Combination Laser and Topical Treatment Effective for Multiple Pigment Disorders

Researchers found that the combination of using the Q-switched alexandrite and carbon dioxide lasers with ZO Skin Health topical lighteners was effective in treating multiple pigmentary conditions.

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A study published in the Journal of Plastic, Reconstructive & Aesthetic Surgery (February 2021) investigated the clinical efficacy and safety of combination treatment with Q-switched alexandrite and CO2 lasers with topical lighteners from ZO Skin Health for facial pigmentary disorders. 

The observational study included 251 patients who had at least one facial pigmentary disorder. Of the 251 patients, 246 had lentigo senilis, 186 had moles, 79 had melasma, 53 had seborrheic keratosis, 17 acquired dermal melanocytosis (ADM) and 16 had freckles. All patients first applied ZO Skin Health's Milamin and Miramix to their cheeks for five days to check for any reactions, irritations, redness or itching. Patients without hypersensitivities then received the ZO treatment with 0.1% retinoic acid (RA), and the patients who showed hypersensitivities were treated with Buraitalive cream containing brightonil instead of hydroquinone.

The treatment plans differed between the patients depending on the presence of melasma. In patients with melasma, ZO treatment was initiated in combination with 500 mg of tranexamic acid (twice a day orally), 1 gram of vitamin C (twice a day orally) and 50 mg of vitamin E (once a day orally). If melasma improved in the 6th week, Q-switched alexandrite laser therapy (7.5 J/cm2) was performed for ADM, LS and freckles on the sites that did not overlap with melasma. For patients who did not have a melasma diagnosis, Q-switched alexandrite laser therapy (7.5 J/cm2) was performed for ADM, LS and freckles in the 6th week. For patients with moles and SK, CO2 laser therapy was performed in week 3. The RA dosage was gradually decreased beginning in week 12 to suppress redness and skin scaling by week 18. Patients who received long-term treatment with any medication and patients with any other skin disease on their face were excluded from the study. The use of cosmetic agents and strong sun exposure was prohibited during the duration of the study.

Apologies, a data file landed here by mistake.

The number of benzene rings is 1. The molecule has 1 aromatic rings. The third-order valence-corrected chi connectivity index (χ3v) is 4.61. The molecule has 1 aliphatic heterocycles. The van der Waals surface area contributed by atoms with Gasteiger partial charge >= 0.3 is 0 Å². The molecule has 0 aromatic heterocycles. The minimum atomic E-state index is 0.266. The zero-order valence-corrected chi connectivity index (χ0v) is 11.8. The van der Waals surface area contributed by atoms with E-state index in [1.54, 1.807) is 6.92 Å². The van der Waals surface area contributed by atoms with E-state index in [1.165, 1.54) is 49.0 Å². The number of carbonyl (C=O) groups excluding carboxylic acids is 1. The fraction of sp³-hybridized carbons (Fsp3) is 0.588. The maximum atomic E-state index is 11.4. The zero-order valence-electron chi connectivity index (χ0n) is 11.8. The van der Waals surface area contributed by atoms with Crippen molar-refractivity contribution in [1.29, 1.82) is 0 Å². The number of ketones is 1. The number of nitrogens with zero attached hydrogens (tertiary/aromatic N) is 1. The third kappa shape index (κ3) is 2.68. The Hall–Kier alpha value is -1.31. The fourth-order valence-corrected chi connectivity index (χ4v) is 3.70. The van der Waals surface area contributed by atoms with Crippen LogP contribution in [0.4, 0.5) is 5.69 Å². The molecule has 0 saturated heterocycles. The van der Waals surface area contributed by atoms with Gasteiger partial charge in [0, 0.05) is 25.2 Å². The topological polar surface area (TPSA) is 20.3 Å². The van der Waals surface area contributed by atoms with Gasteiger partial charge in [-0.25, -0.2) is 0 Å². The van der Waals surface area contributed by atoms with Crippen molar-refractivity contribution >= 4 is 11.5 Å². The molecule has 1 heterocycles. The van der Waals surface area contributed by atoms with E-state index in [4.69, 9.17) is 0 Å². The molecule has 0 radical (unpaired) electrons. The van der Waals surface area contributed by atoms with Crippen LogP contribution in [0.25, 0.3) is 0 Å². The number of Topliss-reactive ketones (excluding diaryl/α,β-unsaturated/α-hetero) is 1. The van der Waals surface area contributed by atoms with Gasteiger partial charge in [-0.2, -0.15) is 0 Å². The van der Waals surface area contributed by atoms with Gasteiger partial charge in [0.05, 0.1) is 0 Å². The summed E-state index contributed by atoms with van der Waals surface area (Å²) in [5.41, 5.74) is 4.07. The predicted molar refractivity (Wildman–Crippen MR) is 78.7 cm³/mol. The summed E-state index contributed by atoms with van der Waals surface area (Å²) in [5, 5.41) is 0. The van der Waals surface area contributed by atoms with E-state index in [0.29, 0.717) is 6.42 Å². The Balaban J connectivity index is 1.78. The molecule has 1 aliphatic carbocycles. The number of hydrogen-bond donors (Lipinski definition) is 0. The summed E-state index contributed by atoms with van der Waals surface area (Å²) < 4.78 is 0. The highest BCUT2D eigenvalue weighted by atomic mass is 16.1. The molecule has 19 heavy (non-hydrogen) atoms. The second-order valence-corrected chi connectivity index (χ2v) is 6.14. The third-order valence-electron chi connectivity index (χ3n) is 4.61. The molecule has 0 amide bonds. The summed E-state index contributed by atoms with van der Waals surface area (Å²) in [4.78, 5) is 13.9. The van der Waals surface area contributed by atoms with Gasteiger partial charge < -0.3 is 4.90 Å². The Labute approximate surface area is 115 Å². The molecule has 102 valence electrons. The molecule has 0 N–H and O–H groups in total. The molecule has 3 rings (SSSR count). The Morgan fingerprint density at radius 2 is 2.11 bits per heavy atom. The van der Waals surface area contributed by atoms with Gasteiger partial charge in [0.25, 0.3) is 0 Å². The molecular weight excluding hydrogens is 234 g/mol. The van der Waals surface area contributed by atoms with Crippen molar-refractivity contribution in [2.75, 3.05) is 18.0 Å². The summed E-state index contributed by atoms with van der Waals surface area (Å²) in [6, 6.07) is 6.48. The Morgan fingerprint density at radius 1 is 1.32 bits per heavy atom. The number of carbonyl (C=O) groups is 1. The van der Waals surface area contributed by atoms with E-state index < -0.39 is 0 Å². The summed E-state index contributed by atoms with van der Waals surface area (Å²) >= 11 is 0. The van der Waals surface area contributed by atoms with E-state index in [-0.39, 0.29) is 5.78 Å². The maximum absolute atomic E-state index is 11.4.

The researchers assessed the treatment efficacy and investigated which disorders were most responsive to combination treatment as well as the relationship between doctors' skills, outcomes and dropout rates. Of the 251 patients, 227 completed treatment. Of those 227 patients, 97 had an excellent outcome, 113 had a good outcome, 17 had a fair outcome and 0 had a poor outcome. Freckles were the most responsive to the treatment, and ADM was the least responsive. Patient withdrawal and treatment outcomes did not differ significantly based on the doctors' skills. 

Read the full study here

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